We can see from Matthew’s gospel the message Jesus had for the Jews. But what significance does Matthew’s Beatitudes have for the DOM? This wisdom Jesus shares with us is counter intuitive to our human nature. What He is telling us is the opposite of what the world tells us will make us happy or blessed. The world tries to fool us into thinking that power, success, wealth, and physical beauty will make us happy. But if we are truly honest with ourselves, we will know that true happiness comes only from Love. The source of this Love comes only from our creator. So once we confess this, our only earthly goal becomes, how do we ensure that we are never separated from this Love which will make us happy for eternity? The Beatitudes answers this question for us. We listen to what Jesus is telling us here and we say “yes”. Just like the Blessed Virgin said yes—and just like all of the Saints that have gone before us said yes to their call to holiness. Through our baptism we have become his children, part of his family. What does a family do? A family loves each other. Even when we feel under appreciated or wronged, even when we can’t see eye to eye, even when a situation seems impossible… we go on loving. We live the Beatitudes every time we strive to be the peacemaker, every time we show mercy, every time we humble ourselves, every time we comfort someone, every time we give to someone in need… we are doing his holy work. Jesus is calling all of us to holiness in every interaction we have with each other. He is calling us “to be perfect as our father is perfect”.(Mt 5:48) But Jesus knows that we cannot accomplish any of this on our own. That is why he instituted his church and the holy sacraments for us to cling to and for fellowship with his sons and daughters. His grace to accomplish this work is waiting for us. Jesus promises us “Whatever you ask for in prayer with faith, you will receive” (Mt 21:22). Jesus is constantly inviting our spirit to be part of his heavenly kingdom. Every time we participate in the sacraments or hand him our hearts in prayer we allow ourselves to be channels of his grace. Every minute of every day we invite him into our hearts to do the divine work of the beatitudes. That is how we say yes. That is how we become saints. That is the roll we play in his holy church. We allow him into our hearts and let him get to work. We don’t do this for ourselves. We do this out of love for him because we know that he loves us and he knows what is best for us. We do this for the love of our family.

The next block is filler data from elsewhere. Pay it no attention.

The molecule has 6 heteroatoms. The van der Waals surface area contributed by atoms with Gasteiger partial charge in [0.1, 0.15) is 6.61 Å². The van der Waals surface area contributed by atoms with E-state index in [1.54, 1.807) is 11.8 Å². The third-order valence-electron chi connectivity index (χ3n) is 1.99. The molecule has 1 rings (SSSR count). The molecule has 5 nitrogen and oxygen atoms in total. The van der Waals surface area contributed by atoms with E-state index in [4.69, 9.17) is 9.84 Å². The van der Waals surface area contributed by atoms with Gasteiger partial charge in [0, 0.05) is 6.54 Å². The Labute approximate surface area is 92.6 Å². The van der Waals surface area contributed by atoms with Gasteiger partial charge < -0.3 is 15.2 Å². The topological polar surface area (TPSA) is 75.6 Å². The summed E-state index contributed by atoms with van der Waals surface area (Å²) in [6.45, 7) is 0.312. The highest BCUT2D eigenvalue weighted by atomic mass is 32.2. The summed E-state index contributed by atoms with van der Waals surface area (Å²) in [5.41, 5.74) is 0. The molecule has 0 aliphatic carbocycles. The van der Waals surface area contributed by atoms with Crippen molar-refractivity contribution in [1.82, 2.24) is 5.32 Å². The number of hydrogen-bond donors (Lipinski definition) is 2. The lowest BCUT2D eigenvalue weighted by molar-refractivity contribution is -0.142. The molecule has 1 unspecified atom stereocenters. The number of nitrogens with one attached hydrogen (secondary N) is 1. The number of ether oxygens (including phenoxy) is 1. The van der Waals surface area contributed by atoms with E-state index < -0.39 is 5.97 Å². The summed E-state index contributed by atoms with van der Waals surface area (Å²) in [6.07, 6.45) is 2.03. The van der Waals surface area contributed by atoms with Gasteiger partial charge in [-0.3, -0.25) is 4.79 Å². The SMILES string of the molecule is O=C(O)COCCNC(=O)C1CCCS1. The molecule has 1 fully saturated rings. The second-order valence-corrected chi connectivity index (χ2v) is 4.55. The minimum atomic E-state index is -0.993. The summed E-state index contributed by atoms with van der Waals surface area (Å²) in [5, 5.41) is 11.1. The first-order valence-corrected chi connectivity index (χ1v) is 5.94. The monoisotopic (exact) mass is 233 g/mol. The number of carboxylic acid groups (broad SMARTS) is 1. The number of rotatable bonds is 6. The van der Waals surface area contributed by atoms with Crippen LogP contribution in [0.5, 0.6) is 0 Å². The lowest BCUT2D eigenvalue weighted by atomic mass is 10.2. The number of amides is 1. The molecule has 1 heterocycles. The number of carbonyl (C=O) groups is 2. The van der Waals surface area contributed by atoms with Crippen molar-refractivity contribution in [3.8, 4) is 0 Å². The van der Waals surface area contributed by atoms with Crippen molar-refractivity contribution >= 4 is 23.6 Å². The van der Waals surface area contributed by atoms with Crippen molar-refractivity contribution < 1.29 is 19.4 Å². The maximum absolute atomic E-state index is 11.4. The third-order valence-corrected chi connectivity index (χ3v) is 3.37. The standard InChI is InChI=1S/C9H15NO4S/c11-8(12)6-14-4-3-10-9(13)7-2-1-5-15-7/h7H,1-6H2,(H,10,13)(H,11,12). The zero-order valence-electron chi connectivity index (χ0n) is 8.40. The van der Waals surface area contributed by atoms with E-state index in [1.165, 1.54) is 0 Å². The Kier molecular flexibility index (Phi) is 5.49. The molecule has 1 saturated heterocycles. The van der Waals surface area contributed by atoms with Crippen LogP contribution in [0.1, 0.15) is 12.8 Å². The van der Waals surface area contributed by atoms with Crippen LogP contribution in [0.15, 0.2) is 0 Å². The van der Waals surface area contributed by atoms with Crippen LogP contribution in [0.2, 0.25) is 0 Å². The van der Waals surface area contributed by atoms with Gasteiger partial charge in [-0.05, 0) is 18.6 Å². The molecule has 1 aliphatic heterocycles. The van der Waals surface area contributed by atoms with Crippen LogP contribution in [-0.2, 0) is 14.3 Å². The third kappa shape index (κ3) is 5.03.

So can we rejoice and be glad? Is our reward great in heaven? Absolutely!! We are ALL on our way!! Jesus’s abundant love has secured all of our places in heaven. St. Paul tells us in his letter to the Romans, “For in hope we are saved”. And in the second reading for Sunday, in the first letter of John, the last line reads “Everyone who has this hope based on him makes himself pure, as he is pure.” Our hope in Jesus through our trials is our salvation. Our steadfast reliance and obedience to him is our salvation. Our trust is in him, who has loved us before we were born, and who will bring us home one day to live in love with him forever. Amen